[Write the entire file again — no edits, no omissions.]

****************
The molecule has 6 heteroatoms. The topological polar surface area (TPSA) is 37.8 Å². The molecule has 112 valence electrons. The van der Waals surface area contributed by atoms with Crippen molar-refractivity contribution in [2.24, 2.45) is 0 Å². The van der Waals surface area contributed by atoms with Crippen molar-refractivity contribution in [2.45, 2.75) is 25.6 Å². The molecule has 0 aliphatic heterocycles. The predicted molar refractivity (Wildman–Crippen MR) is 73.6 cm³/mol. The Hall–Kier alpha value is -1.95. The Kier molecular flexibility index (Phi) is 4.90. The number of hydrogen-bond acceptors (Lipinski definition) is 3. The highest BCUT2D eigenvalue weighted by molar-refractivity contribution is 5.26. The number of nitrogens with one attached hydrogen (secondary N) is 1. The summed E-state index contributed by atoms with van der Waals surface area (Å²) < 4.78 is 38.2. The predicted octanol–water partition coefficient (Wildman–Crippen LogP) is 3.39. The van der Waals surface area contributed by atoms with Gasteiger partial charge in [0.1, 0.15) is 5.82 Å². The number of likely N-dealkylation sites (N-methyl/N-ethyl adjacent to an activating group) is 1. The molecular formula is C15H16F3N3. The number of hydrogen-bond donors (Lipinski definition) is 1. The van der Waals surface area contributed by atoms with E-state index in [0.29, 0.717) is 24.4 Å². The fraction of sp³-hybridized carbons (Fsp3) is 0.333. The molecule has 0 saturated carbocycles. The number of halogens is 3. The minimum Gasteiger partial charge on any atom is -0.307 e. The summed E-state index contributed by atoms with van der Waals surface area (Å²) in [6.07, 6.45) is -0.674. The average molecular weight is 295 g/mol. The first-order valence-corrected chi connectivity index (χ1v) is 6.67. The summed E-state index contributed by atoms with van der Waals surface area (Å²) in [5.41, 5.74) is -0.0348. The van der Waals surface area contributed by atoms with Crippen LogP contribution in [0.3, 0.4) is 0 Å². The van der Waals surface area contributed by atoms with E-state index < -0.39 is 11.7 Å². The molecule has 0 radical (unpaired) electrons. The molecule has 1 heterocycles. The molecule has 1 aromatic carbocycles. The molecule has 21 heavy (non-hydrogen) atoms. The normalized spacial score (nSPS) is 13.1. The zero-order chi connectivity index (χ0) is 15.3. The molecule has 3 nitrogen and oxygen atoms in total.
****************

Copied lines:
The molecule has 6 heteroatoms. The topological polar surface area (TPSA) is 37.8 Å². The molecule has 112 valence electrons. The van der Waals surface area contributed by atoms with Crippen molar-refractivity contribution in [2.24, 2.45) is 0 Å². The van der Waals surface area contributed by atoms with Crippen molar-refractivity contribution in [2.45, 2.75) is 25.6 Å². The molecule has 0 aliphatic heterocycles. The predicted molar refractivity (Wildman–Crippen MR) is 73.6 cm³/mol. The Hall–Kier alpha value is -1.95. The Kier molecular flexibility index (Phi) is 4.90. The number of hydrogen-bond acceptors (Lipinski definition) is 3. The highest BCUT2D eigenvalue weighted by molar-refractivity contribution is 5.26. The number of nitrogens with one attached hydrogen (secondary N) is 1. The summed E-state index contributed by atoms with van der Waals surface area (Å²) < 4.78 is 38.2. The predicted octanol–water partition coefficient (Wildman–Crippen LogP) is 3.39. The van der Waals surface area contributed by atoms with Gasteiger partial charge in [0.1, 0.15) is 5.82 Å². The number of likely N-dealkylation sites (N-methyl/N-ethyl adjacent to an activating group) is 1. The molecular formula is C15H16F3N3. The number of hydrogen-bond donors (Lipinski definition) is 1. The van der Waals surface area contributed by atoms with E-state index in [0.29, 0.717) is 24.4 Å². The fraction of sp³-hybridized carbons (Fsp3) is 0.333. The molecule has 0 saturated carbocycles. The number of halogens is 3. The minimum Gasteiger partial charge on any atom is -0.307 e. The summed E-state index contributed by atoms with van der Waals surface area (Å²) in [6.07, 6.45) is -0.674. The average molecular weight is 295 g/mol. The first-order valence-corrected chi connectivity index (χ1v) is 6.67. The summed E-state index contributed by atoms with van der Waals surface area (Å²) in [5.41, 5.74) is -0.0348. The van der Waals surface area contributed by atoms with Crippen LogP contribution in [0.3, 0.4) is 0 Å². The van der Waals surface area contributed by atoms with E-state index < -0.39 is 11.7 Å². The molecule has 0 radical (unpaired) electrons. The molecule has 1 heterocycles. The molecule has 1 aromatic carbocycles. The molecule has 21 heavy (non-hydrogen) atoms. The normalized spacial score (nSPS) is 13.1. The zero-order chi connectivity index (χ0) is 15.3. The molecule has 3 nitrogen and oxygen atoms in total.